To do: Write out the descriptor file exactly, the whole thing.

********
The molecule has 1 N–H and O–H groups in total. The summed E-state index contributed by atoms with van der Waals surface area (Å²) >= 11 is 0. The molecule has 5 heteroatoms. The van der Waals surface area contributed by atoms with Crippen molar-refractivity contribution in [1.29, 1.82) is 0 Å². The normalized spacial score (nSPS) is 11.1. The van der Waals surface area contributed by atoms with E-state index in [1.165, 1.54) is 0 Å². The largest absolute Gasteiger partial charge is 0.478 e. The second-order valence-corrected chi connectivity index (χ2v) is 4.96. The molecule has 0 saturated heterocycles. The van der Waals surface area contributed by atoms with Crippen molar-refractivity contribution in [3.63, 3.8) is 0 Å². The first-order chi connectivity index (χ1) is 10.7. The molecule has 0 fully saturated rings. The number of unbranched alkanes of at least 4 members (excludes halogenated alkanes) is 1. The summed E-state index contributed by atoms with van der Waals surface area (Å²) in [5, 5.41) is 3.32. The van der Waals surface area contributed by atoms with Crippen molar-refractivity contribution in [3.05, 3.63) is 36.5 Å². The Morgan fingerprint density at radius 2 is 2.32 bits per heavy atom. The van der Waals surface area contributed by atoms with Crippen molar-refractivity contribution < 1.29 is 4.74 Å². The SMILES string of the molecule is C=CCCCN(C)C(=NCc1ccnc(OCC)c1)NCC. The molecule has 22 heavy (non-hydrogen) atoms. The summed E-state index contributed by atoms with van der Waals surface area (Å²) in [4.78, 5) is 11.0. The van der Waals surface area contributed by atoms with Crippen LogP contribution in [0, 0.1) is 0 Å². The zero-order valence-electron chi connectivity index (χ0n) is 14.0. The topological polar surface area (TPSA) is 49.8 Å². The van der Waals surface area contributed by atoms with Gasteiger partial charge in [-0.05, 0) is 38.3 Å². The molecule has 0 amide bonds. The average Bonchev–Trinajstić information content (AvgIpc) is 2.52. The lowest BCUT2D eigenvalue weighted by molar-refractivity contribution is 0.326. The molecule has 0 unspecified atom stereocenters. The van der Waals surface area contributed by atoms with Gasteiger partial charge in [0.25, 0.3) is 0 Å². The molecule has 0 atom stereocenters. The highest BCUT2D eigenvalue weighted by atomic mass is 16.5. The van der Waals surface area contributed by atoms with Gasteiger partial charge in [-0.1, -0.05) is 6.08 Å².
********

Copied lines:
The molecule has 1 N–H and O–H groups in total. The summed E-state index contributed by atoms with van der Waals surface area (Å²) >= 11 is 0. The molecule has 5 heteroatoms. The van der Waals surface area contributed by atoms with Crippen molar-refractivity contribution in [1.29, 1.82) is 0 Å². The normalized spacial score (nSPS) is 11.1. The van der Waals surface area contributed by atoms with E-state index in [1.165, 1.54) is 0 Å². The largest absolute Gasteiger partial charge is 0.478 e. The second-order valence-corrected chi connectivity index (χ2v) is 4.96. The molecule has 0 saturated heterocycles. The van der Waals surface area contributed by atoms with Crippen molar-refractivity contribution in [3.63, 3.8) is 0 Å². The first-order chi connectivity index (χ1) is 10.7. The molecule has 0 fully saturated rings. The number of unbranched alkanes of at least 4 members (excludes halogenated alkanes) is 1. The summed E-state index contributed by atoms with van der Waals surface area (Å²) in [5, 5.41) is 3.32. The van der Waals surface area contributed by atoms with Crippen molar-refractivity contribution in [3.05, 3.63) is 36.5 Å². The Morgan fingerprint density at radius 2 is 2.32 bits per heavy atom. The van der Waals surface area contributed by atoms with Crippen molar-refractivity contribution < 1.29 is 4.74 Å². The SMILES string of the molecule is C=CCCCN(C)C(=NCc1ccnc(OCC)c1)NCC. The molecule has 22 heavy (non-hydrogen) atoms. The summed E-state index contributed by atoms with van der Waals surface area (Å²) in [4.78, 5) is 11.0. The van der Waals surface area contributed by atoms with Crippen LogP contribution in [0, 0.1) is 0 Å². The zero-order valence-electron chi connectivity index (χ0n) is 14.0. The topological polar surface area (TPSA) is 49.8 Å². The van der Waals surface area contributed by atoms with Gasteiger partial charge in [-0.05, 0) is 38.3 Å². The molecule has 0 amide bonds. The average Bonchev–Trinajstić information content (AvgIpc) is 2.52. The lowest BCUT2D eigenvalue weighted by molar-refractivity contribution is 0.326. The molecule has 0 unspecified atom stereocenters. The van der Waals surface area contributed by atoms with Gasteiger partial charge in [0.25, 0.3) is 0 Å². The molecule has 0 atom stereocenters. The highest BCUT2D eigenvalue weighted by atomic mass is 16.5. The van der Waals surface area contributed by atoms with Gasteiger partial charge in [-0.1, -0.05) is 6.08 Å².